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Reviews » Theatrical Reviews » Miss Potter
Miss Potter
The Weinstein Company // PG // December 29, 2006
Review by Eric D. Snider | posted January 30, 2007 | E-mail the Author
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Do you know the word "twee"? It's mostly British, and the only place I ever see it is in movie reviews, never in casual conversation. But it's a great word -- it means "affectedly or excessively dainty, delicate, cute, or quaint," according to Webster's -- and it describes "Miss Potter" perfectly.

"Miss Potter" is twee. The characters are twee, the story is twee, the sets are twee, everything about it is twee. The film is only 92 minutes long, yet it's more than an hour before anything resembling a conflict shows up. If the point was to make a biopic about Beatrix Potter that resembled, in all its cuteness and civility and modest whimsy, one of her bedtime stories, then I suppose that goal has been met. But honestly, even the extremely simple "Peter Rabbit" has more going on than this.

Renee Zellweger, looking even more pinched and scrunched than usual, plays Miss Potter, the 32-year-old daughter of social climbers in London circa 1900. Beatrix is unmarried, which embarrasses her mother (Barbara Flynn), and persists in writing and illustrating cute children's stories, which embarrasses her mother even more. (Father, played by Bill Paterson, is a bit more supportive.) Beatrix succeeds in getting a publishing house to buy her "Peter Rabbit" book, and the man assigned to shepherd her through the process, Norman Warne (Ewan McGregor) -- younger brother of the two Warnes who do all the real work at the firm -- is delighted beyond all reason by Beatrix and her fanciful creations.

Norman and Beatrix become friends, too, after a fashion, and Norman's sister, Millie (Emily Watson), also unmarried, becomes a confidante of Beatrix's. Since she is unmarried, Beatrix must be chaperoned at all times by the ancient Miss Wiggin (Matyelok Gibbs), and everyone behaves with the utmost propriety. The less savory aspects of London life that existed in this period are disregarded in favor of Edwardian drawing rooms, sherry-sipping Christmas parties, and people being asked over for tea. Life is prim and decent and stiff-upper-lipped.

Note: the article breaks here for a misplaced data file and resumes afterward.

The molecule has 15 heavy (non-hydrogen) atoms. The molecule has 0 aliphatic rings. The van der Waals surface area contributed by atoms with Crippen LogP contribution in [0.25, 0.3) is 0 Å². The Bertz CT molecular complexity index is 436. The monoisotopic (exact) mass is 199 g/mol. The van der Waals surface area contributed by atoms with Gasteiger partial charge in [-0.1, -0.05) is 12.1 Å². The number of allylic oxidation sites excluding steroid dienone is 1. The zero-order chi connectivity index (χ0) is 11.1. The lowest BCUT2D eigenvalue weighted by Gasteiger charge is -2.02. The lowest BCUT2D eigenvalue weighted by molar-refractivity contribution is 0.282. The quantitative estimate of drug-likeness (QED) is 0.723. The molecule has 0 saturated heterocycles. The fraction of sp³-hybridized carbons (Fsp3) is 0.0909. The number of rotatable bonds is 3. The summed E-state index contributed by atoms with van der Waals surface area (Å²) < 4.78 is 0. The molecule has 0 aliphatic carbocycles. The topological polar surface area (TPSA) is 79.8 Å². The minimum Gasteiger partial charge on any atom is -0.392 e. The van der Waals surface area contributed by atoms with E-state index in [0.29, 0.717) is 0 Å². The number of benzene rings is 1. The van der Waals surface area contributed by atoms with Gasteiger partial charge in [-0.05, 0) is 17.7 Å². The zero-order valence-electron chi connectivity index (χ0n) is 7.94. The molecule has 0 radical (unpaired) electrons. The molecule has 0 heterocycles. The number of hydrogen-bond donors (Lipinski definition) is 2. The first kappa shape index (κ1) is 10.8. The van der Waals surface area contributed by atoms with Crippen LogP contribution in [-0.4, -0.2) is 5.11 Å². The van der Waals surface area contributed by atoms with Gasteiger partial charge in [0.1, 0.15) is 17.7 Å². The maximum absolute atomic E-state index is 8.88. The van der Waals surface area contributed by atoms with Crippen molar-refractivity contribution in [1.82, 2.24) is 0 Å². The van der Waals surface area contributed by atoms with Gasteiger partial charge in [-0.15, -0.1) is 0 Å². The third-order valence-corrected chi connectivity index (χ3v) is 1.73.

Oh, and boring. There is a certain charm in seeing everyone behave with such impeccable manners, and it's nice that London is so taken with Beatrix's delightsome drawings, but does it all have to be so stagnant and unmoving? Broadway lyricist and director Richard Maltby Jr. ("Miss Saigon," "Ain't Misbehavin'," "Fosse"), writing his first screenplay, fills people's mouths with dialogue that is ever-so-kind and congenial, yet utterly lacking in significance. It might as well be 90 minutes of people talking about the weather.

Well, 60 minutes. The plot does eventually arrive at a conflict of some kind, and there is fallout from that. Too little too late, though. Beatrix Potter is pleasant enough -- hell, the whole thing is PLEASANT enough -- but even when there is sadness, it's a sort of glossy, pristine sadness, without any weight behind it.

This is the first film Chris Noonan has directed since "Babe," and no, I'm not going to make the joke about how Renee Zellweger looks like a pig. (Give me a little credit.) "Miss Potter" isn't bad; it's lovely to look at it, and it has a certain whimsy that sustains it for the first 30 minutes or so. But it's too lightweight and decorous to be very pleasurable. Who are these characters REALLY, and what makes them tick? Noonan managed to answer those questions when they applied to farm animals, so it's shame he couldn't pull it off with people.
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